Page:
Notre Dame is Burning

notre dame burning

The headline alone is enough to make your heart skip a beat.  We all saw the pictures, the videos, heard the comments, read the stories.  Even for folks like me who are no longer obsessed with news sites, it was a hard event to miss.  Notre Dame burned. The iconic symbol of the Catholic church and the city of Paris, one of the great churches of the world, caught fire and from what we understood by those telling us the story — it would never be on the skyline again.

Gone were the unique spires, the recognizable roofline, the countless works of priceless art and artifacts, the stained glass windows, the wood frames, carvings and furniture.  All gone.

And then, the smoke and dust began to clear, and we started to gain some insight on what happened.  Well, what didn’t happen:

  1. Notre Dame was not completely destroyed.
  2. Those formidable spires would survive.
  3. The artwork including the crown of thorns were saved.
  4. That two French billionaires known for the competitiveness with each other have committed to rebuild what was said could never afford to be rebuilt.
  5. And, that among all living beings that could’ve died or been harmed in this tragic event, everyone survived, including the 180,000 honeybees and their 165 lbs of annual honey production.

Wow; while tragic, the world came together and prayed, hoped, donated resources and energy to commit to the restoration of Our Lady.

What’s it all about?  I think it’s about the fact that we can lean into a narrative so hard that it becomes a distorted mess in our minds.  Ruling our emotions and future thoughts; and commandeering our energy when, frankly, NO ONE REALLY KNOWS WHAT THE FUTURE WILL BRING!  Why am I shouting? As a coach at both the personal and professional development level I hear this, I witness this, daily. We invariably create an incredibly grim outcome for what’s next.  How many times have you rev’d yourself up about the possible negative outcome of something coming your way only to declare once you’ve arrived that “Well, that wasn’t so bad!” Or, my fave for those of the glass half-empty crowd: “That could’ve been worse!”  Excuse me while I pull my figurative boot out of something or someone.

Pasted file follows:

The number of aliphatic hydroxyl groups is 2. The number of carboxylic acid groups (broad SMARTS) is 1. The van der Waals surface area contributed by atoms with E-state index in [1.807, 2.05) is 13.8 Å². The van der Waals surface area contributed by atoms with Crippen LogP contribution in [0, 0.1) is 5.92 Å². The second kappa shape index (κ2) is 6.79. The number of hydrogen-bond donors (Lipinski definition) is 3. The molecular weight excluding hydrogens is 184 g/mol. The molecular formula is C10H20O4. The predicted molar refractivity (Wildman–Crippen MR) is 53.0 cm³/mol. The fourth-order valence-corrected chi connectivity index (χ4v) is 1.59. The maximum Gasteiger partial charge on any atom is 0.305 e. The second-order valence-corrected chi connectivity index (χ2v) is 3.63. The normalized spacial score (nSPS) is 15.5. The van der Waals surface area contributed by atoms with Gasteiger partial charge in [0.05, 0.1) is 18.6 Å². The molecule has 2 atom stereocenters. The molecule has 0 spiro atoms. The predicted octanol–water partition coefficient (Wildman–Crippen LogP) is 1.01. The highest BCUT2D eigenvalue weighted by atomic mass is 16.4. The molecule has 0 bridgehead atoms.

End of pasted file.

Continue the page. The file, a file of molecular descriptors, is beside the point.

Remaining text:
While “staying present” is a popular perspective in today’s culturespeak, staying present is what it’s all about and it can actually serve to mitigate this needless energy spend.  So, what to do?

  1. Well, STAY PRESENT! Be here in the now; recognize the event as it connects to you at this moment.  The rest is just a big guess and a lot of those so called “experts” out there are bad guessers.
  2. Pump the brakes.  Slow down there Speed Racer.  It’s not a race to get to the bad-news finish line.  These moments are to be witnessed and not to govern our time.  Time is too precious to let others take control of it. Appreciate these moments for what they are — dark or light, win or lose; and that you actually got to witness it.  To live in it.
  3. Control what you can control.  Unless you were a fireman at Ile de la Citie that night, there really wasn’t a whole lot for you to do at that moment.  Positive thoughts and prayers aside, what you could do is take note of this unbelievable event and connect back to your present self.  Great preparation is one way to alleviate the thoughts around negative outcomes. So, when in doubt, go to your plan. Study and planning bring calmness and confidence.

Much of our stress and anxiety come from within our own walls, and it can be so intense that we actually set the fire! Then we allow this fire to burn us down, using up valuable energy. But you can take back that energy spend.  Think about what you’ll do when it’s back in your control again. If Notre Dame can survive something as grim as fire within its 800+ year-old walls, can you survive the next event in yours? Of course you can. Now go build a fire where you’re in charge.

join the pod

Subscribe to get SPH in your inbox and be notified about new podcasts, webinars, events and more.
Something went wrong. Please check your entries and try again.

Connect

Posted in

Leave a Comment





This site uses Akismet to reduce spam. Learn how your comment data is processed.

Be big. Be cool. Be hippo.

Ready to get started?

hippo surfacing
Share This